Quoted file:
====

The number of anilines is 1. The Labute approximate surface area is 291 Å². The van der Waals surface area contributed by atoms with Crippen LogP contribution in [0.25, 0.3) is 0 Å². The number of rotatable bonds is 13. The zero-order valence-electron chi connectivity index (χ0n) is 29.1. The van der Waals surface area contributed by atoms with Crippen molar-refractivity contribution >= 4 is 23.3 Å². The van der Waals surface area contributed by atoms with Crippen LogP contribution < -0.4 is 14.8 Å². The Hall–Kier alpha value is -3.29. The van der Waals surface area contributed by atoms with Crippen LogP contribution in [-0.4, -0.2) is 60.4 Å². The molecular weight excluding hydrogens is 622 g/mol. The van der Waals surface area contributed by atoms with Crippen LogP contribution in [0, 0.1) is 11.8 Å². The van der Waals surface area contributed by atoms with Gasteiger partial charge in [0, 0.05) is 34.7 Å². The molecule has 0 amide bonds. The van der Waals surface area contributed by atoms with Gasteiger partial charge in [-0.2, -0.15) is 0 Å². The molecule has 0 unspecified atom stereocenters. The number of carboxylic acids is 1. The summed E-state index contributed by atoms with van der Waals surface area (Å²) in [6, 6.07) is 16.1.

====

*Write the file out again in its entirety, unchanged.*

The number of anilines is 1. The Labute approximate surface area is 291 Å². The van der Waals surface area contributed by atoms with Crippen LogP contribution in [0.25, 0.3) is 0 Å². The number of rotatable bonds is 13. The zero-order valence-electron chi connectivity index (χ0n) is 29.1. The van der Waals surface area contributed by atoms with Crippen molar-refractivity contribution >= 4 is 23.3 Å². The van der Waals surface area contributed by atoms with Crippen LogP contribution < -0.4 is 14.8 Å². The Hall–Kier alpha value is -3.29. The van der Waals surface area contributed by atoms with Crippen LogP contribution in [-0.4, -0.2) is 60.4 Å². The molecular weight excluding hydrogens is 622 g/mol. The van der Waals surface area contributed by atoms with Crippen LogP contribution in [0, 0.1) is 11.8 Å². The van der Waals surface area contributed by atoms with Gasteiger partial charge in [0, 0.05) is 34.7 Å². The molecule has 0 amide bonds. The van der Waals surface area contributed by atoms with Gasteiger partial charge in [-0.2, -0.15) is 0 Å². The molecule has 0 unspecified atom stereocenters. The number of carboxylic acids is 1. The summed E-state index contributed by atoms with van der Waals surface area (Å²) in [6, 6.07) is 16.1.